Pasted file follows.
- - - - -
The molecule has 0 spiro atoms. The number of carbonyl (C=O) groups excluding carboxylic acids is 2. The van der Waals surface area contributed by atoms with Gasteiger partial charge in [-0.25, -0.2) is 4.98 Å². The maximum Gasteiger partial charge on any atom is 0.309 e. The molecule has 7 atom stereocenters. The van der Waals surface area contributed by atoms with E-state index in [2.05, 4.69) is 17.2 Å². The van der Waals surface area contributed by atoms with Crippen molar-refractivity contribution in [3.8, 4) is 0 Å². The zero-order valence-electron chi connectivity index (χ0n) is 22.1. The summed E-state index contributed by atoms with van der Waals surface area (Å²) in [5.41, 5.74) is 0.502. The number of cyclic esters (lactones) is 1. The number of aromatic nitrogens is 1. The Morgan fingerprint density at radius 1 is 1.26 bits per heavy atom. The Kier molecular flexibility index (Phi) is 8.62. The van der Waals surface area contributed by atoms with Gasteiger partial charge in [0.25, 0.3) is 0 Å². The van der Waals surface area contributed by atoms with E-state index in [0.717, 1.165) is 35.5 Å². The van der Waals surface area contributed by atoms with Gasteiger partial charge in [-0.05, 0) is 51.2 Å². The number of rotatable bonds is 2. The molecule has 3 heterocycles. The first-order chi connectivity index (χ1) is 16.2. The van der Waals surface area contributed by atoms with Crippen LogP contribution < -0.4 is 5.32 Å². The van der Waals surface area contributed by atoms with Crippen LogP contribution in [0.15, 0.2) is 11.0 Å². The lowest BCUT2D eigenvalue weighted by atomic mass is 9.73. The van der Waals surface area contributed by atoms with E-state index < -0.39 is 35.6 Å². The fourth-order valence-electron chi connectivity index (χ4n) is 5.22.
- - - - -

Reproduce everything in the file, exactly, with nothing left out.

The molecule has 0 spiro atoms. The number of carbonyl (C=O) groups excluding carboxylic acids is 2. The van der Waals surface area contributed by atoms with Gasteiger partial charge in [-0.25, -0.2) is 4.98 Å². The maximum Gasteiger partial charge on any atom is 0.309 e. The molecule has 7 atom stereocenters. The van der Waals surface area contributed by atoms with E-state index in [2.05, 4.69) is 17.2 Å². The van der Waals surface area contributed by atoms with Crippen molar-refractivity contribution in [3.8, 4) is 0 Å². The zero-order valence-electron chi connectivity index (χ0n) is 22.1. The summed E-state index contributed by atoms with van der Waals surface area (Å²) in [5.41, 5.74) is 0.502. The number of cyclic esters (lactones) is 1. The number of aromatic nitrogens is 1. The Morgan fingerprint density at radius 1 is 1.26 bits per heavy atom. The Kier molecular flexibility index (Phi) is 8.62. The van der Waals surface area contributed by atoms with Gasteiger partial charge in [0.25, 0.3) is 0 Å². The van der Waals surface area contributed by atoms with E-state index in [0.717, 1.165) is 35.5 Å². The van der Waals surface area contributed by atoms with Gasteiger partial charge in [-0.05, 0) is 51.2 Å². The number of rotatable bonds is 2. The molecule has 3 heterocycles. The first-order chi connectivity index (χ1) is 16.2. The van der Waals surface area contributed by atoms with Crippen LogP contribution < -0.4 is 5.32 Å². The van der Waals surface area contributed by atoms with Crippen LogP contribution in [0.15, 0.2) is 11.0 Å². The lowest BCUT2D eigenvalue weighted by atomic mass is 9.73. The van der Waals surface area contributed by atoms with E-state index < -0.39 is 35.6 Å². The fourth-order valence-electron chi connectivity index (χ4n) is 5.22.